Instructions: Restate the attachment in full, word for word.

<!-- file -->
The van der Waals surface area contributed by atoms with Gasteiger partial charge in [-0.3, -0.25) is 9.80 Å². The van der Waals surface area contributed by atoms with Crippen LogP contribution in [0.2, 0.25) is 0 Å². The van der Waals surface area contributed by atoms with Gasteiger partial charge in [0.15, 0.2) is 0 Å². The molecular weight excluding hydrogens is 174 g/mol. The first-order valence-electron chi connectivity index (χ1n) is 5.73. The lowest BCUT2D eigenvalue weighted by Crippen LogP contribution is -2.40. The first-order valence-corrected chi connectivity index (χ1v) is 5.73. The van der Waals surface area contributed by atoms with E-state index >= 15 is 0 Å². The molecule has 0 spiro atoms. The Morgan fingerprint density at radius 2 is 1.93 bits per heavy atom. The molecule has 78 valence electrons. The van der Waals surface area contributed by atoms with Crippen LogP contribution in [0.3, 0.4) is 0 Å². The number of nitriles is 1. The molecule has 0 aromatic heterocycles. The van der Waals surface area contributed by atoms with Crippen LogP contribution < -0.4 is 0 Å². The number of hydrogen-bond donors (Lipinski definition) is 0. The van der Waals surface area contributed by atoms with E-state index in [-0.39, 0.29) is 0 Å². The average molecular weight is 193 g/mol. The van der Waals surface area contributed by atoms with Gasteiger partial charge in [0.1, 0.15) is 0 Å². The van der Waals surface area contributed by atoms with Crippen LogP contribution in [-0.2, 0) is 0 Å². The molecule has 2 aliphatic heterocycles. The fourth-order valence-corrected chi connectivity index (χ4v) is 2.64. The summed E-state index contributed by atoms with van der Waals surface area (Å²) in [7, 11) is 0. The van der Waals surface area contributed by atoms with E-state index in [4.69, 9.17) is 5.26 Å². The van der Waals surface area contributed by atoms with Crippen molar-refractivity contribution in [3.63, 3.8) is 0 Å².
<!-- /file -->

The van der Waals surface area contributed by atoms with Gasteiger partial charge in [-0.3, -0.25) is 9.80 Å². The van der Waals surface area contributed by atoms with Crippen LogP contribution in [0.2, 0.25) is 0 Å². The van der Waals surface area contributed by atoms with Gasteiger partial charge in [0.15, 0.2) is 0 Å². The molecular weight excluding hydrogens is 174 g/mol. The first-order valence-electron chi connectivity index (χ1n) is 5.73. The lowest BCUT2D eigenvalue weighted by Crippen LogP contribution is -2.40. The first-order valence-corrected chi connectivity index (χ1v) is 5.73. The van der Waals surface area contributed by atoms with E-state index >= 15 is 0 Å². The molecule has 0 spiro atoms. The Morgan fingerprint density at radius 2 is 1.93 bits per heavy atom. The molecule has 78 valence electrons. The van der Waals surface area contributed by atoms with Crippen LogP contribution in [0.3, 0.4) is 0 Å². The number of nitriles is 1. The molecule has 0 aromatic heterocycles. The van der Waals surface area contributed by atoms with Crippen LogP contribution < -0.4 is 0 Å². The number of hydrogen-bond donors (Lipinski definition) is 0. The van der Waals surface area contributed by atoms with E-state index in [-0.39, 0.29) is 0 Å². The average molecular weight is 193 g/mol. The van der Waals surface area contributed by atoms with Gasteiger partial charge in [0.1, 0.15) is 0 Å². The van der Waals surface area contributed by atoms with Crippen LogP contribution in [-0.2, 0) is 0 Å². The molecule has 2 aliphatic heterocycles. The fourth-order valence-corrected chi connectivity index (χ4v) is 2.64. The summed E-state index contributed by atoms with van der Waals surface area (Å²) in [7, 11) is 0. The van der Waals surface area contributed by atoms with E-state index in [4.69, 9.17) is 5.26 Å². The van der Waals surface area contributed by atoms with Crippen molar-refractivity contribution in [3.63, 3.8) is 0 Å².